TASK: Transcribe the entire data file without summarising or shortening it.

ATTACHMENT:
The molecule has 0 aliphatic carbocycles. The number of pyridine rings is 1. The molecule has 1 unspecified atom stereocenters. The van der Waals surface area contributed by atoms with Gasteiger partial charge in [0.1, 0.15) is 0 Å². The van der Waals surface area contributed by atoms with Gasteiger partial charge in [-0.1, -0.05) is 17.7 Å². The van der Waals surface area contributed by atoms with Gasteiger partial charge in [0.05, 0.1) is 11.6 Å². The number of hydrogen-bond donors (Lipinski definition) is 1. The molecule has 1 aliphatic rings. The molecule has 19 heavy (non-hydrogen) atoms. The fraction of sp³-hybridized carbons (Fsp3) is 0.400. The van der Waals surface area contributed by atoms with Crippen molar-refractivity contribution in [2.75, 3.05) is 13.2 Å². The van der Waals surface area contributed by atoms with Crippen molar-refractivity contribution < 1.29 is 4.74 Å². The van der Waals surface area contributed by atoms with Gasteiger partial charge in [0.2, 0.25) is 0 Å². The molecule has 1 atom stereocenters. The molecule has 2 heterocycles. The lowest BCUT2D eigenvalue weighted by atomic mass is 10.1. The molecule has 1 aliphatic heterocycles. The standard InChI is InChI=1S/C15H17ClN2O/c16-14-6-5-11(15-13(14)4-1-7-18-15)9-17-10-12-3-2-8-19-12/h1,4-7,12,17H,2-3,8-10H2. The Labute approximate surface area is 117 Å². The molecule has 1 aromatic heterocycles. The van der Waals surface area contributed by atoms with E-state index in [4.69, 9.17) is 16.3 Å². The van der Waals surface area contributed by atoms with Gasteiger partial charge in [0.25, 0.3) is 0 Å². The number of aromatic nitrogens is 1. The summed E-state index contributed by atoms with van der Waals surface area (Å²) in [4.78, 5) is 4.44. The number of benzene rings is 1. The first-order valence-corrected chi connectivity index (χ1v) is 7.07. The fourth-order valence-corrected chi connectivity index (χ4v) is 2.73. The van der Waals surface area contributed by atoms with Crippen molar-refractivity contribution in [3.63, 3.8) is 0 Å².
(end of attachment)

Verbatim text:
The molecule has 0 aliphatic carbocycles. The number of pyridine rings is 1. The molecule has 1 unspecified atom stereocenters. The van der Waals surface area contributed by atoms with Gasteiger partial charge in [0.1, 0.15) is 0 Å². The van der Waals surface area contributed by atoms with Gasteiger partial charge in [-0.1, -0.05) is 17.7 Å². The van der Waals surface area contributed by atoms with Gasteiger partial charge in [0.05, 0.1) is 11.6 Å². The number of hydrogen-bond donors (Lipinski definition) is 1. The molecule has 1 aliphatic rings. The molecule has 19 heavy (non-hydrogen) atoms. The fraction of sp³-hybridized carbons (Fsp3) is 0.400. The van der Waals surface area contributed by atoms with Crippen molar-refractivity contribution in [2.75, 3.05) is 13.2 Å². The van der Waals surface area contributed by atoms with Crippen molar-refractivity contribution < 1.29 is 4.74 Å². The van der Waals surface area contributed by atoms with Gasteiger partial charge in [0.2, 0.25) is 0 Å². The molecule has 1 atom stereocenters. The molecule has 2 heterocycles. The lowest BCUT2D eigenvalue weighted by atomic mass is 10.1. The molecule has 1 aliphatic heterocycles. The standard InChI is InChI=1S/C15H17ClN2O/c16-14-6-5-11(15-13(14)4-1-7-18-15)9-17-10-12-3-2-8-19-12/h1,4-7,12,17H,2-3,8-10H2. The Labute approximate surface area is 117 Å². The molecule has 1 aromatic heterocycles. The van der Waals surface area contributed by atoms with E-state index in [4.69, 9.17) is 16.3 Å². The van der Waals surface area contributed by atoms with Gasteiger partial charge in [0.25, 0.3) is 0 Å². The number of aromatic nitrogens is 1. The summed E-state index contributed by atoms with van der Waals surface area (Å²) in [4.78, 5) is 4.44. The number of benzene rings is 1. The first-order valence-corrected chi connectivity index (χ1v) is 7.07. The fourth-order valence-corrected chi connectivity index (χ4v) is 2.73. The van der Waals surface area contributed by atoms with Crippen molar-refractivity contribution in [3.63, 3.8) is 0 Å².